A review by Joey Madia
If the current pandemic has highlighted anything, it is that the Economy is a Machine that must be fed. It is a national and global preoccupation. And, as much as it is spoken about in almost reverential terms and is sold as requiring our dedicated participation, we now know thru this pandemic that it overshadows equitable, quality healthcare and limits the ability of society to adjust to major crises.
Like any aspect of human experience, though, positives can be made of any situation. In this case, humanity’s preoccupation with the financial system affords an opportunity to draw a powerful parallel to apply the principles of healthy financial practices to the many other aspects of one’s life.
Caroline Myss—motivational speaker, intuitive healer, and teacher of archetypal and other principles—cautions that our daily energy is like a bank account with a limited balance, so we should spend our savings wisely.
An author, entrepreneur, and young lion with serious goals and an admirable track record, Michael D. Lewis draws on the same starting metaphors and expands them into a prescription for daily living that is bound to yield appreciable dividends.
It is easy to take Lewis seriously. Throughout the book he shares the challenges, wins and losses, and philosophies of his busy life thus far. From finding ways to attend college, to entering and persevering—often over several years—to win major competitions from 4H to theatre arts, Lewis proves that his methods work.
Comprising three parts—“Depositing Belief,” “Withdrawing Triumph,” and “Self-Upgrade in Progress”—the book lays out 13 chapters—areas of foci really—all of which start with the prefix “self-.” This is all about you. You must realize, evaluate, regulate, and find your confidence. Yes, there will be helpers and mentors—covered in the 23 steps presented in Part III—but doing the work is ultimately up to you.
Working with young people for the past 30 years—and having been one prior to that who faced some of the same issues as Lewis when it came to paying for college and being a professional artist—I understand how overwhelming it can be, even for the most ambitious and driven individual. This book is a ready guide, clearly expressed and written with an infusion of cheerleading and can-do energizing.
Lewis advocates finding a mentor. That is because he is one. Like a motivational workout coach, he never lets down in delivering the instructions and inspiration to take the words on his well-crafted pages and bring them to life for big results.
All of the great tools of success are here, including envisioning, mission stating, vision boarding, goal setting, and taking stock.
A major selling point, very much in line with conventional investment strategy, is playing the long game. This takes time. There will be setbacks and “failures” as they’re called (but let’s say learning opportunities, reachable/teachable moments) and sometimes life’s not fair. Take Lewis’s completion of his MA degree. The institution held him up for unreasonable fees.
We’ve all experienced similar obstacles. Question is, do we entrench to make a point, or do we make the best decision that will allow us to move forward?
Short-term hits for long-term wins. That’s how it’s done. And that’s what Lewis did.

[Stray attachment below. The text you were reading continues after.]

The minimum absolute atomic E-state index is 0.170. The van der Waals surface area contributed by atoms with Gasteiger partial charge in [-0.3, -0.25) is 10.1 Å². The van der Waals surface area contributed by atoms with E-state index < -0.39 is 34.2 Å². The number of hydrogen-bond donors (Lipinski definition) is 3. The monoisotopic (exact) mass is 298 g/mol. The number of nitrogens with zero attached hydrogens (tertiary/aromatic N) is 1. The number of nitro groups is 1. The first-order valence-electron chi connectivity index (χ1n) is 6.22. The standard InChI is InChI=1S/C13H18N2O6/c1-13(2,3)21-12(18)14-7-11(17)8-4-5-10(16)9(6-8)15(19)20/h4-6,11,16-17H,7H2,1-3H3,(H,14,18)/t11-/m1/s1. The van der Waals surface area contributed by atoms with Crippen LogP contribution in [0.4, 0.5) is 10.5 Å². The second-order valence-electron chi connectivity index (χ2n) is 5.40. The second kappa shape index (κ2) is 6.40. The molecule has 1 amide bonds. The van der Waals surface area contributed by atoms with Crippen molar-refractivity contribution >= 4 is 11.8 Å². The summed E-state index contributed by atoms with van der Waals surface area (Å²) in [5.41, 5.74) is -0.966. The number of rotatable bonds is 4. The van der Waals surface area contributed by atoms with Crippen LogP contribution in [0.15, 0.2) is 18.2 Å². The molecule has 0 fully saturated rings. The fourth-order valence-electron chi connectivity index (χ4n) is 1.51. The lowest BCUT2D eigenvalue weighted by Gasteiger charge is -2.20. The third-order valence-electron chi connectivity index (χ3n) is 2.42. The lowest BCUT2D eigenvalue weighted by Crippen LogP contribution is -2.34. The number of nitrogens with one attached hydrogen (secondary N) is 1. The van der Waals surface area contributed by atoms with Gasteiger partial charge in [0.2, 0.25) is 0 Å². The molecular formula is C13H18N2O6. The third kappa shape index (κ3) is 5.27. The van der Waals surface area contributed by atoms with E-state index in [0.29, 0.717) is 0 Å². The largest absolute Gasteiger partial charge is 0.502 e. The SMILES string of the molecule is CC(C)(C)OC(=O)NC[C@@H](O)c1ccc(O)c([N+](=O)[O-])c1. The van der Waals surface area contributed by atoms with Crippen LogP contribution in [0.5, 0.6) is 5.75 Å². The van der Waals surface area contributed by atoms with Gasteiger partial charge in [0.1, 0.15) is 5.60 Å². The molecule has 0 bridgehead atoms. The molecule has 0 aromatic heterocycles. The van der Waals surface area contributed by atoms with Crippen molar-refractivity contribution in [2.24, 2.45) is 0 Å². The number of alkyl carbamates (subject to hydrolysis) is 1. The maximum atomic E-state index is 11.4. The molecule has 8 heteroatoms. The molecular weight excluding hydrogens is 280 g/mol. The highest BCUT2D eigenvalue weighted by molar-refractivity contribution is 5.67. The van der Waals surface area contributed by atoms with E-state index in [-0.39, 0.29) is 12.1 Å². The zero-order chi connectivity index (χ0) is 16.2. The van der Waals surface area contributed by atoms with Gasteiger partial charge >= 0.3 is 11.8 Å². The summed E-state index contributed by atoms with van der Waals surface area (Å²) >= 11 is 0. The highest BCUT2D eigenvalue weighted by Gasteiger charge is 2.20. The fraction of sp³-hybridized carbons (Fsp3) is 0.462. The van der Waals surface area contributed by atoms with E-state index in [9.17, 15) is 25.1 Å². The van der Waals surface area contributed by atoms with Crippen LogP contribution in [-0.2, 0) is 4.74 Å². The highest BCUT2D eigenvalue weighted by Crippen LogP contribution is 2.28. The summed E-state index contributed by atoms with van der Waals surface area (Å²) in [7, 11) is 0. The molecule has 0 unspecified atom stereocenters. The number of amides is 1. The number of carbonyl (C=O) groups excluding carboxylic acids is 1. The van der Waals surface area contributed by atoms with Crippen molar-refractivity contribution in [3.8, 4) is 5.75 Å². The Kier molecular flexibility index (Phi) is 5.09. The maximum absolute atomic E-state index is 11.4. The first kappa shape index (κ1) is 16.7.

Lewis is also an example of confidence without ego and self-belief without taking things for granted. His approach is both practical and spiritual. How fitting. Consider the word currency: it is the hard coin of the realm, yet it is an energetic principle of flow, of movement.
Given the leadership crises of the past several years and the mounting evidence of sexual, emotional, and moral abuse by powerful businesspeople, politicians, and celebrities, a particularly important chapter is “Self-Construction: Avoiding Moral ‘Bankruptcy’ and Acts of ‘Fraud.’” It’s not enough to be successful—one must look oneself in the mirror and others in the eye without the clouded gaze of secrets and immoral action. I applaud Lewis for sharing his story of plagiarism when he first attended college.
If we have any hope of recovering and strengthening our nation, we must practice Accountability and not give in to the myth of the Übermensch—Nietzsche’s Superman who is somehow above the law.
Most of all, we must not apply this wrong-headed belief to ourselves.
I mentioned a few of Lewis’s 23 suggestions for success. All of them are worth practicing. Some will be your primary tools and others you’ll go to as needed. But applying them with rigor and intention will yield appreciable results, enabling you to continue on with them to harness their full effect. From Respect Your Elders to Choose Happiness, these are proven mile-markers on the pathway to success.
Lewis ends with the crafting (with his own example) of a Mission Statement. Fans of the film Jerry Maguire know what a life-changing endeavor this can be. For my CV and resumes, and all of my businesses—for profit and nonprofit—I carefully craft and frequently revisit and update a Mission Statement. This is core practice on your way to building a strong, energized brand.
And that brand, no matter what field you are in, is you.
Remember the name Michael D. Lewis. This young man has already done, and shall continue to do, great things.
And buy this book today—for a young person of promise in your life, and for yourself.
As Lewis says: There isn’t a moment to waste.
TITLE: Bank on Self Investment: Belief Deposited—Triumph Withdrawn
AUTHOR: Michael D. Lewis
PUBLISHER: MT Insignia